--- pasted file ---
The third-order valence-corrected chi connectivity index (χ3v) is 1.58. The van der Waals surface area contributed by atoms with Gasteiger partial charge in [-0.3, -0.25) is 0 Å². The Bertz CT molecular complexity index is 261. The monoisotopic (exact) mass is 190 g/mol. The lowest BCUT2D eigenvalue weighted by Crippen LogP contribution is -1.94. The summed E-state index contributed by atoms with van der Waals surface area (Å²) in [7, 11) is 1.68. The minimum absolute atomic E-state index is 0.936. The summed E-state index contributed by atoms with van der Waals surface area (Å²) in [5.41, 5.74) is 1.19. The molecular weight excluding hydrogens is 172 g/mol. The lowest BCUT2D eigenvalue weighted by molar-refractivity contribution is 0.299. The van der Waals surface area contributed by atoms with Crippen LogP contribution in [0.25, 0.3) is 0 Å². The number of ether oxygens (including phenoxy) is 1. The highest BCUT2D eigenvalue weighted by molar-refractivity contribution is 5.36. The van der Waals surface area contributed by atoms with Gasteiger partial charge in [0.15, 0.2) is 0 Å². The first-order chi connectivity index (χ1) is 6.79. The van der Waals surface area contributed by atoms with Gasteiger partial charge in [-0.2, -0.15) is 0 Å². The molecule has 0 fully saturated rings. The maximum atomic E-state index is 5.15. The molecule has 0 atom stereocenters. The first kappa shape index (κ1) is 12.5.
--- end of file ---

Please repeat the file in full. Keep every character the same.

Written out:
The third-order valence-corrected chi connectivity index (χ3v) is 1.58. The van der Waals surface area contributed by atoms with Gasteiger partial charge in [-0.3, -0.25) is 0 Å². The Bertz CT molecular complexity index is 261. The monoisotopic (exact) mass is 190 g/mol. The lowest BCUT2D eigenvalue weighted by Crippen LogP contribution is -1.94. The summed E-state index contributed by atoms with van der Waals surface area (Å²) in [7, 11) is 1.68. The minimum absolute atomic E-state index is 0.936. The summed E-state index contributed by atoms with van der Waals surface area (Å²) in [5.41, 5.74) is 1.19. The molecular weight excluding hydrogens is 172 g/mol. The lowest BCUT2D eigenvalue weighted by molar-refractivity contribution is 0.299. The van der Waals surface area contributed by atoms with Crippen LogP contribution in [0.25, 0.3) is 0 Å². The number of ether oxygens (including phenoxy) is 1. The highest BCUT2D eigenvalue weighted by molar-refractivity contribution is 5.36. The van der Waals surface area contributed by atoms with Gasteiger partial charge in [0.15, 0.2) is 0 Å². The first-order chi connectivity index (χ1) is 6.79. The van der Waals surface area contributed by atoms with Gasteiger partial charge in [-0.2, -0.15) is 0 Å². The molecule has 0 fully saturated rings. The maximum atomic E-state index is 5.15. The molecule has 0 atom stereocenters. The first kappa shape index (κ1) is 12.5.